Rbi Hikes Interest Rate: Basics Explained

The Reserve Bank of India (RBI) raised the repo rate – at which it lends money to commercial banks – by 40 basis points to 4.4%.

The RBI also announced a 50 basis point increase,4.50 %, in the cash reserve ratio – the percentage of cash that banks need to keep in reserve against their total deposits – to suck out excess liquidity from the system.

The decision came amid soaring prices of food and fuel, with inflation at an 18-month high and higher global prices filtering through into India.

Repo Rate: 4.4%.

The reverse repo rate: 3.35%

The Marginal Standing Facility (MSF): 4.25%

The Bank Rate: 4.25%

Cash Reserve Ratio: 4.50%

Statutory Liquidity Ratio: 18.00%

LEARNING FROM HOME/WITHOUT CLASSES/BASICS

The Reserve Bank of India is the supreme monetary and banking authority in the country. It keeps the cash reserve of all scheduled banks and hence is known as Reserve Bank. It was established on April 1, 1935. Though originally privately owned, since nationalization in 1949, the Reserve Bank is fully owned by the Government of India. Its main function includes; formulating, implementing, and monitoring the monetary policy, prescribing broad parameters of banking operations within which the country’s banking and financial system functions, Managing the Foreign Exchange Management Act, 1999, Issues and exchanges or destroying currency and coins not fit for circulation, Banker to the Government: performs merchant banking function for the central and the state governments; also acts as their banker.

RBI Governor SHAKTIKANTA DAS

BANK RATE: It is a rate of interest at which the central bank lends money to the lower bank. It is a quantitative method of credit control.

REPO RATE:  Also known as repurchased auction. When there is a liquidity shortage, the government repurchases government securities, and payment is made to banks. It adds liquidity to the market. It simply means the repo rate is the rate at which RBI lends money to commercial banks against the pledge of government securities whenever the banks are in need of funds to meet their day-to-day obligations.

REVERSE REPO RATE: When the government sells dated government securities to banks to suck considerable liquidity in the market. Both repo and reverse repo rates are liquidity Adjustment Ratios (LAR).

INFLATION: It is an economic condition in which prices of goods and services rise and the value of money falls or money circulation exceeds the production of goods and services.

DISINFLATION:  It refers to a situation in which prices are brought down moderately from its higher level without any adverse impact on production and employment.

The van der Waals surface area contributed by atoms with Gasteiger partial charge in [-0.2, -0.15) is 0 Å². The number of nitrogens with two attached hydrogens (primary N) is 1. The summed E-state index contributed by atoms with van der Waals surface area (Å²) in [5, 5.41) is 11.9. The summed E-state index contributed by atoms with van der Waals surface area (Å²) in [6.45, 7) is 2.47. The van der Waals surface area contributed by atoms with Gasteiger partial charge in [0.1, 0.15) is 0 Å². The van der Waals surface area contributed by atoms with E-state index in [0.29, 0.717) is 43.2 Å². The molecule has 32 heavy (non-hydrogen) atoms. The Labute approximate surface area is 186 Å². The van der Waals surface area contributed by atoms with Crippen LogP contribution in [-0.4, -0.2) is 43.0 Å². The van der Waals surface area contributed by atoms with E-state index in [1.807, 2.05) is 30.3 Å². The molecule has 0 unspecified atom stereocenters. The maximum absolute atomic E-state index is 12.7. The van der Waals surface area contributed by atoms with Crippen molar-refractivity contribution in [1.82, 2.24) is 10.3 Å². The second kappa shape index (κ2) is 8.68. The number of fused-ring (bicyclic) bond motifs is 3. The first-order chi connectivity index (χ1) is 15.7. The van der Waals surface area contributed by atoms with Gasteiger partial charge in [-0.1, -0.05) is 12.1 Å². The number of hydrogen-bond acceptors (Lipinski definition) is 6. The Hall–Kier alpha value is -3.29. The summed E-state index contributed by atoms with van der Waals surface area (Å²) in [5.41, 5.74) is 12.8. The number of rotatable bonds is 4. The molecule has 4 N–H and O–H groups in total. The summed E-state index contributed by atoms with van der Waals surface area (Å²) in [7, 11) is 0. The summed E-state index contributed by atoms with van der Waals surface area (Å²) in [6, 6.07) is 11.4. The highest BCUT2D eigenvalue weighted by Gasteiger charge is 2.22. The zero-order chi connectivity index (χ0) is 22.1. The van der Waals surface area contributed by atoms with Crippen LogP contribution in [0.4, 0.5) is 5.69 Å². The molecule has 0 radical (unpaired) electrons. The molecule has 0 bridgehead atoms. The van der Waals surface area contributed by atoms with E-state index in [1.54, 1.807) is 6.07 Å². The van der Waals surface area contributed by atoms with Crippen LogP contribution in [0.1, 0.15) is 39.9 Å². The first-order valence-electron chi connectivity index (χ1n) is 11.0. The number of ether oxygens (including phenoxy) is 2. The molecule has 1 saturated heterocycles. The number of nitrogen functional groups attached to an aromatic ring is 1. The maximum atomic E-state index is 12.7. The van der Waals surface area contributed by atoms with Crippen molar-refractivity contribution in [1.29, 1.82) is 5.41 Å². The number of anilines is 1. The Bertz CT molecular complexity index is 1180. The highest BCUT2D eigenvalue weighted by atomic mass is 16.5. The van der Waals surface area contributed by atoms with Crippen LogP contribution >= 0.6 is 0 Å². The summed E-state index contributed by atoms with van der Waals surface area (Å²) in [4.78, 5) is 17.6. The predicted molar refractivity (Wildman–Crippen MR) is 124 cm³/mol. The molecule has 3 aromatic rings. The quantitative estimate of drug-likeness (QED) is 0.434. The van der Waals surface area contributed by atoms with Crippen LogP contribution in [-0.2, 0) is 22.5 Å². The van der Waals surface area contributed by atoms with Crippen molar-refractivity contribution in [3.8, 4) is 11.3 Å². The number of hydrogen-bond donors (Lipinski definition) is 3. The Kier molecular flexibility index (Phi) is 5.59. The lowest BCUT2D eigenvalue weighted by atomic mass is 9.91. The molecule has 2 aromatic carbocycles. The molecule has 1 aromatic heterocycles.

MONETARY POLICY: Monetary policy is the macroeconomic policy laid down by the central bank. It involves the management of money supply and interest rate and is used by the government of a country to achieve macroeconomic objectives like inflation, consumption, growth and liquidity. Monetary policy can be expansionary and contractionary in nature. Increasing money supply and reducing interest rates indicate an expansionary policy. The reverse of this is a contractionary monetary policy.

MONETARY POLICY TOOLS

To control inflation, the Reserve Bank of India needs to decrease the supply of money or increase the cost of funds in order to keep the demand for goods and services in control.

QUANTITATIVE TOOLS

The tools applied by the policy impact the money supply in the entire economy, including sectors such as manufacturing, agriculture, automobile, housing, etc.

Reserve Ratio:

Banks are required to keep aside a set percentage of cash reserves or RBI approved assets. Reserve ratio is of two types:

Cash Reserve Ratio (CRR);

Statutory Liquidity Ratio (SLR) – Banks are required to set aside this portion in liquid assets such as gold or RBI-approved securities such as government securities. Banks are allowed to earn interest on these securities, however it is very low.

                                              Open Market Operations (OMO):

In order to control the money supply, RBI buys and sells government securities in the open market. These operations conducted by the Central Bank in the open market are referred to as Open Market Operations.

When RBI sells government securities, the liquidity is sucked from the market, and the exact opposite happens when RBI buys securities. The latter is done to control inflation. The objective of OMOs are to keep a check on temporary liquidity mismatches in the market, owing to foreign capital flow.

QUALITATIVE TOOLS

Unlike quantitative tools which have a direct effect on the entire economy’s money supply, qualitative tools are selective tools that have an effect in the money supply of a specific sector of the economy.

Margin requirements – RBI prescribes a certain margin against collateral, which in turn impacts the borrowing habit of customers. When the margin requirements are raised by the RBI, customers will be able to borrow less.
Moral suasion – By way of persuasion, RBI convinces banks to keep money in government securities, rather than certain sectors.
Selective credit control – Controlling credit by not lending to selective industries or speculative businesses

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